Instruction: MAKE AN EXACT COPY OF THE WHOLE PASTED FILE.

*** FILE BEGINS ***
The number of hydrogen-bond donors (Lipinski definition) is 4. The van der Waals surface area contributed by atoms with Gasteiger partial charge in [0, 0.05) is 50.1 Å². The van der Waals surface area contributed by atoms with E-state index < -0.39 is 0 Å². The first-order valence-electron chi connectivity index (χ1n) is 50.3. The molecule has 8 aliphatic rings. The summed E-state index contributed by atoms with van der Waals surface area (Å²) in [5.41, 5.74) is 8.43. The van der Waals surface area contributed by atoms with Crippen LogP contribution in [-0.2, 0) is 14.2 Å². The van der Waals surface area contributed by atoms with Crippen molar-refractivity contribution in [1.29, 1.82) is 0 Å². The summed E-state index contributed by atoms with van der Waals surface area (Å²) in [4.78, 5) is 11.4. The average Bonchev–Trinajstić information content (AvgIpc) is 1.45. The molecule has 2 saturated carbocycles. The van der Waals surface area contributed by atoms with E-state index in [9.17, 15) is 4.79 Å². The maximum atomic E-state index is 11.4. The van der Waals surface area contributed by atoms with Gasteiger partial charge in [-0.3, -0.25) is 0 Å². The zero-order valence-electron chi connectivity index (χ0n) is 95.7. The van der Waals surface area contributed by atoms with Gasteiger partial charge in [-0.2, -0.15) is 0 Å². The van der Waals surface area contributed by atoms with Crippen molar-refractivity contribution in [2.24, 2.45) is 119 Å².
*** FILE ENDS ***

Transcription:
The number of hydrogen-bond donors (Lipinski definition) is 4. The van der Waals surface area contributed by atoms with Gasteiger partial charge in [0, 0.05) is 50.1 Å². The van der Waals surface area contributed by atoms with E-state index < -0.39 is 0 Å². The first-order valence-electron chi connectivity index (χ1n) is 50.3. The molecule has 8 aliphatic rings. The summed E-state index contributed by atoms with van der Waals surface area (Å²) in [5.41, 5.74) is 8.43. The van der Waals surface area contributed by atoms with Crippen LogP contribution in [-0.2, 0) is 14.2 Å². The van der Waals surface area contributed by atoms with Crippen molar-refractivity contribution in [1.29, 1.82) is 0 Å². The summed E-state index contributed by atoms with van der Waals surface area (Å²) in [4.78, 5) is 11.4. The average Bonchev–Trinajstić information content (AvgIpc) is 1.45. The molecule has 2 saturated carbocycles. The van der Waals surface area contributed by atoms with E-state index in [9.17, 15) is 4.79 Å². The maximum atomic E-state index is 11.4. The van der Waals surface area contributed by atoms with Gasteiger partial charge in [-0.3, -0.25) is 0 Å². The zero-order valence-electron chi connectivity index (χ0n) is 95.7. The van der Waals surface area contributed by atoms with Gasteiger partial charge in [-0.2, -0.15) is 0 Å². The van der Waals surface area contributed by atoms with Crippen molar-refractivity contribution in [2.24, 2.45) is 119 Å².